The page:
The Book Fair
“Anything? Anything!”: the theme for the Baptist General Convention of Oklahoma Women’s Retreat, April 11-12th at Falls Creek Conference Center, Davis OK. If you are a lady anywhere near Oklahoma and haven’t made plans for that weekend, YOU SHOULD GO. And men, stick with me here. The rest of the blog pertains to you, too.
I love the question of the retreat, “Would you trade everything for God’s anything?” Dwelling on this question took me back to a personal blog post I wrote a couple of years ago. It was about a book fair.
And, this week it was Book Fair time again (probably why I made the connection), the time when the elementary school library morphs into a book-selling machine. I had a different role this year. With some unscheduled snow days (always unscheduled, I guess) my day to volunteer landed on set-up day During set up, I confessed of a previous book fair mistake (an honest one, really).
A few years ago, I misinterpreted a book fair policy (immediate termination of volunteer position required. However, no one caught my error in time to fire me face-to-face). You see, there is a reasonable check policy: the book fair will not accept a check written for more than $1 over the sales amount. This prevents them from giving back a wad of cash to an elementary school-aged child (even though many of them have stashes of cash all over them when they walk in the door And, they could bring a totally blank check, with only a signature…even scarier than a wad of cash).
So, I had no problem with the check policy. But I heard, “We cannot give children more than $1 change.” So my cashier policy: I applied the check policy to cash (obviously a huge mistake).
Most children didn’t have a problem with my made-up policy. In fact, the majority of children had a “no change” policy. They wanted as much merchandise they could get for the money they brought (even if that meant they bought 3 or 4 cheap erasers).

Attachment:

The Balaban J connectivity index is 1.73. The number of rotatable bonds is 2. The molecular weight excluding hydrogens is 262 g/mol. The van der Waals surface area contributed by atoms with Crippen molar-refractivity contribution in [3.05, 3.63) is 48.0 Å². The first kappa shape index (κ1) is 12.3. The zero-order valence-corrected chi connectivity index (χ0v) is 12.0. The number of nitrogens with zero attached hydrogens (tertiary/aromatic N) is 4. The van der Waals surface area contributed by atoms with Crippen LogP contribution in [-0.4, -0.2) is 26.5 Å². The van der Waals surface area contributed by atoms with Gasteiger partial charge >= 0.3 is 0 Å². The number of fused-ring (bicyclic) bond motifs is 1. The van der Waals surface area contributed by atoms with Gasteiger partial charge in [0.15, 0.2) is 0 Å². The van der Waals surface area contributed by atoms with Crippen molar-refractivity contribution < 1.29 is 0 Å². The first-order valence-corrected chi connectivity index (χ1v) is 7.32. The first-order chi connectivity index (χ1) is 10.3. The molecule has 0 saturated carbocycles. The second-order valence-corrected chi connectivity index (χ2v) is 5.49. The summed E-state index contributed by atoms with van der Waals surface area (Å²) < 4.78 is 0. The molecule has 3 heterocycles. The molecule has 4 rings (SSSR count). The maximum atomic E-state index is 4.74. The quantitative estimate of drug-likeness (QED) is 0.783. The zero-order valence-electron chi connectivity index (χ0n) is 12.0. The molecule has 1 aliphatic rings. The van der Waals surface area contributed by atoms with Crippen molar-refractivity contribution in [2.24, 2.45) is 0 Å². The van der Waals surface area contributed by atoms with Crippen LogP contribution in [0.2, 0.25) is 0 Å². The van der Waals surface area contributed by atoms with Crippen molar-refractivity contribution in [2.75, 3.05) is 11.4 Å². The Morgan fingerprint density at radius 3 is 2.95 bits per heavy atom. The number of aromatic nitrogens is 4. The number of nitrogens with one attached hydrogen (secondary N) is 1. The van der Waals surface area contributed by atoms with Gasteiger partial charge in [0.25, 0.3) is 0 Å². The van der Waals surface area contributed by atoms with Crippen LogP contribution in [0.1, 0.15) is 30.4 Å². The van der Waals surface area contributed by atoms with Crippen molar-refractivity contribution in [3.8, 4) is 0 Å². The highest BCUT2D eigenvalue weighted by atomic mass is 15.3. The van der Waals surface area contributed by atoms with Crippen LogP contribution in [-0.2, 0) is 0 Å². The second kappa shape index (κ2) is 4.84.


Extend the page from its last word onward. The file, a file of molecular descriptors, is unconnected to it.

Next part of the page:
After I finished my shift, I realized the absurdity of my policy. My policy sounded unreasonable when a girl brought $20 and only wanted a $5 book.
I called the library to explain my concern. They said not to worry they would make everyone happy if anyone complained.
I’m not sure how many children made it home with bookmarks and pencils to keep my policy. (I’m sure we had record sales). None of them returned with change. They spent everything!
My Book Fair disaster reminded me of another “no change” policy, a giving everything event.
I imagine (not in the Bible) that when Jesus returned to the Father after He died and rose again, His Father asked for “change”. Jesus didn’t have anything to give Him.
Going to earth, living a perfect life and laying His life down on the cross cost Jesus EVERYTHING: His life, well spent.
But Jesus had the most amazing receipt. “Sinful people from all tribes and all nations.”
And the Father smiled.
So, followers of Jesus, Would you trade everything for God’s anything? Jesus did!
And Jesus taught, in Matthew 22:37 “‘YOU SHALL LOVE THE LORD YOUR GOD WITH ALL YOUR HEART, AND WITH ALL YOUR SOUL, AND WITH ALL YOUR MIND.”
God asks us for EVERYTHING.
ALL of Our hearts. ALL of Our minds.
Our desires. Our dreams. Our plans. Our thoughts.
Our resources. Our talents. Our time. Our ALL!
For who knows better how to “spend” our lives than our owner/creator? (God’s Anything)
Will you pray this faith prayer? (I have to re-pray it frequently)
“God, You know how to spend my life for You and Your kingdom. I give you my everything. I trust You to spend well. I trust in your “Anything”.”
What part of “Everything” are you holding back from God?